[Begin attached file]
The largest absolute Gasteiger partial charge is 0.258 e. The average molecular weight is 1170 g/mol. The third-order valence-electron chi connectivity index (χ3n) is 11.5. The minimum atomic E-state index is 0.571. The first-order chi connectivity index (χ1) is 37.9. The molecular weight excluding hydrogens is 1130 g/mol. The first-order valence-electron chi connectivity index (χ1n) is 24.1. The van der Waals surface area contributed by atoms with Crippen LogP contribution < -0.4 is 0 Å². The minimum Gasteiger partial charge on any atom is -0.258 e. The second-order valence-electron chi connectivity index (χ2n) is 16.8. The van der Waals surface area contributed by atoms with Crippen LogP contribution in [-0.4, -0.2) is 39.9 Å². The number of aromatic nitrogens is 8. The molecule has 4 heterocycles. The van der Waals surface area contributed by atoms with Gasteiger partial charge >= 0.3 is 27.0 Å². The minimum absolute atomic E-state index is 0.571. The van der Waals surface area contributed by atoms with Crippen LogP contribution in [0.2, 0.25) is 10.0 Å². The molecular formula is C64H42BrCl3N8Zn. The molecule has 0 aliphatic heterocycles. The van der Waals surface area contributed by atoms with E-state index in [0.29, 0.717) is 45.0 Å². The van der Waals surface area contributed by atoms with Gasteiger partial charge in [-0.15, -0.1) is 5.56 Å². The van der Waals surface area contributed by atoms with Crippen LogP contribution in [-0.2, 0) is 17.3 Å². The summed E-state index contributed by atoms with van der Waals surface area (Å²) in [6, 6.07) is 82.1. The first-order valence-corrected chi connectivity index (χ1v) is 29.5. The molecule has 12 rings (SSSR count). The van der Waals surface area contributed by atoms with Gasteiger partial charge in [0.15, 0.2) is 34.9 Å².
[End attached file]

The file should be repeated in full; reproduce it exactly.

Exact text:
The largest absolute Gasteiger partial charge is 0.258 e. The average molecular weight is 1170 g/mol. The third-order valence-electron chi connectivity index (χ3n) is 11.5. The minimum atomic E-state index is 0.571. The first-order chi connectivity index (χ1) is 37.9. The molecular weight excluding hydrogens is 1130 g/mol. The first-order valence-electron chi connectivity index (χ1n) is 24.1. The van der Waals surface area contributed by atoms with Crippen LogP contribution < -0.4 is 0 Å². The minimum Gasteiger partial charge on any atom is -0.258 e. The second-order valence-electron chi connectivity index (χ2n) is 16.8. The van der Waals surface area contributed by atoms with Crippen LogP contribution in [-0.4, -0.2) is 39.9 Å². The number of aromatic nitrogens is 8. The molecule has 4 heterocycles. The van der Waals surface area contributed by atoms with Gasteiger partial charge >= 0.3 is 27.0 Å². The minimum absolute atomic E-state index is 0.571. The van der Waals surface area contributed by atoms with Crippen LogP contribution in [0.2, 0.25) is 10.0 Å². The molecular formula is C64H42BrCl3N8Zn. The molecule has 0 aliphatic heterocycles. The van der Waals surface area contributed by atoms with E-state index in [0.29, 0.717) is 45.0 Å². The van der Waals surface area contributed by atoms with Gasteiger partial charge in [-0.15, -0.1) is 5.56 Å². The van der Waals surface area contributed by atoms with Crippen LogP contribution in [-0.2, 0) is 17.3 Å². The summed E-state index contributed by atoms with van der Waals surface area (Å²) in [6, 6.07) is 82.1. The first-order valence-corrected chi connectivity index (χ1v) is 29.5. The molecule has 12 rings (SSSR count). The van der Waals surface area contributed by atoms with Gasteiger partial charge in [0.15, 0.2) is 34.9 Å².